Thursday, 5 July 2012

Lentil patties with tomato and onion jam



I was the envy of many girls in high school. At the beginning of the week, I would make a batch of lentil patties and keep them in the fridge for my lunch during the week. Each day I would make a fresh salad of finely sliced celery, a few iceberg lettuce leaves (my favourite, sorry Jamie Oliver!), some tomato slices, and grated carrot. Then at the beginning of lunch time I would run to canteen to beat the queues and buy a
peanut butter roll for 30 cents. I would then return to my year levels' lunch area and add my lentil burger and salad to the peanut butter roll. Everyone would want a bite! I had to fend them off to protect my lunch from being taken by drooling high school girls in a blue uniforms!

So lentil burgers in various flavours, shapes and forms have been in my life for a long time. You can't go wrong with a lentil burger. Such a satisfying lunch. The combination of salads to accompany them are endless as are the sauces and chutneys to pair with them. Even tomato sauce and mustard works really well. I make a batch, pan fry them in a little oil and keep them in the fridge as a quick lunch, dinner with vegetables or snack on it's own.

When I first became a vegetarian at the age of 14 years old (in the mid 80's), everyone seemed to go on about iron and how important lentils where in a vegetarian diet. So I ate plenty of them and lentil burgers featured heavily in the beginning years of me being a vegetarian. Lentils are a good source of Iron: a half cup offers 3.3 mg of iron, The RDA for iron is 14 milligrams per day for vegetarian men and for women after menopause, and 33 milligrams per day for women prior to menopause. Being a non-heme source of iron, that is a vegetarian plant based form of iron (not as easily absorbed as heme iron found in meat, chicken and fish) it's great to eat these vego sources of iron with Vitamin C to increase absorption of iron. I'm always putting lemon juice on everything I eat but any green leafy vegetables will do too.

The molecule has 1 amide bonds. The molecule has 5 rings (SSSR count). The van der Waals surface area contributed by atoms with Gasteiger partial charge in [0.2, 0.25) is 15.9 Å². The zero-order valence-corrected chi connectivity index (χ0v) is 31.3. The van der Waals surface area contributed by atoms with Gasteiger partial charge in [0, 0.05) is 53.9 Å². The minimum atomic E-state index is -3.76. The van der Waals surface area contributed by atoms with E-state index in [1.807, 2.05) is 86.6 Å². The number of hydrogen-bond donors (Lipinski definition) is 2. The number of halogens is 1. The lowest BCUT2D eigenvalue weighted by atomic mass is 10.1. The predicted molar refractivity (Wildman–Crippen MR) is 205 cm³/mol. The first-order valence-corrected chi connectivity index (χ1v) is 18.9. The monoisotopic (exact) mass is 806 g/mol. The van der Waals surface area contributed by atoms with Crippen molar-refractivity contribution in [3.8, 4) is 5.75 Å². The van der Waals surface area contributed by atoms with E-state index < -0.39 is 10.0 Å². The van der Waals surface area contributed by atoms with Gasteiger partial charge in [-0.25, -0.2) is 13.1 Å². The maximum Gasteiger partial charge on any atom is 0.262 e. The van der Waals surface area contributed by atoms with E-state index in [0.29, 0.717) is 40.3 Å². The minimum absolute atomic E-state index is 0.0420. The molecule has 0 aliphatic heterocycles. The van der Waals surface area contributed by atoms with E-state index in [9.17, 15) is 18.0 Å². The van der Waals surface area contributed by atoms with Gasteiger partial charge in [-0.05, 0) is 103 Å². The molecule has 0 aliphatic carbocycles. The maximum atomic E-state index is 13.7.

Now, they all go on about protein and lentils are also a great source of protein too. They provide the same protein benefits as meat without the fat, calories and cholesterol that often accompany animal products. One cup of lentils contains 17 g of protein, which is essential to muscle development and growth. A diet rich in protein contributes to healthy nails, skin and muscles.

Lentils also contain dietary fiber, folate, Vitamin B1 and minerals such as phosphorus, magnesium, manganese and copper.  A cup of lentils contains nearly 16 g of fiber, more than half of the recommended daily requirement. They contain nearly 90 percent of the daily recommendation of folate, which helps produce new cells and is essential to iron production in the body. Lentils contain magnesium, which is important to muscle and nerve function, strong bones and maintaining healthy blood sugar levels. They also contain vitamin B6, which helps the body break down sugars and starches and supports functioning of the nervous system.

Wow! you get all that with lentils! No matter if your a vego or a meat eater, lentils are good for everyone, they are packed with so many things that are good for general wellbeing and health. Get into them!
Makes approximately = 12

Lentil pattie 
1 cup puy or beluga lentils (cooked in 2 cups water)
1 small carrot, grated
1 small zucchini, grated
1 small onion, very finely diced
1/4 cup olive oil
2 tsp dried italian herbs
1 cup gluten free bread crumbs
1/4 bunch fresh parsley, finely chopped
1 small clove garlic *optional
good salt

Bring the puy lentils to the boil for approximately 5 minutes, then reduce heat to a simmer. Adjust the lid slightly if needed to allow the lentil to reduce to a simmer and not boil over. Continue to simmer for 10-15 minutes or until soft but not mushy. Strain and allow to cool in a colander while you prepare the rest of the ingredients. 
Saute the onion on a medium heat until soft. Add the herbs and further saute for a minute. Toss in the carrot and zucchini and stir fry for another minute, making sure they are warmed through and slightly cook but not mushy or discolored. 

Combine all the remaining ingredients together and mix thoroughly. The texture should squash together and hold well.



Shape into patties about 6cm in diameter and about 2 cm thick. Pan fry until golden on both side and place on paper towel to cool while you arrange your salad on plates or ensemble you burger bun!



Get a fresh bread roll or your favourite bread and fill with your choice of salads. I love any of the following combinations; lettuce or rocket, tomato, cucumber, white or purple onion, grated carrot and/or beetroot, sprouts, celery, and any other salad vegetable you like. Then top with tomato and onion jam and savor every mouthful!


Tomato and onion jam
2 large tomato, diced
1 medium onion, finely sliced into half moons
1 tsp mustard seeds
1 tsp fennel seeds
a small pinch cayenne pepper, spice it up to your taste - but remember a little goes a long way to firing up your palate!
cracked pepper to taste
1 tsp good salt
1/4 cup cider vinegar
1/4 cup coconut sugar

Saute the onion and spices together on a medium heat, be careful not to burn the mustard seeds as they can get a little bitter if they get burnt. Know the feeling(!) Once the onions are soft, add the remaining ingredients and gently simmer for 10-15 minutes or until the tomato has soften and resembles a chutney-like texture.



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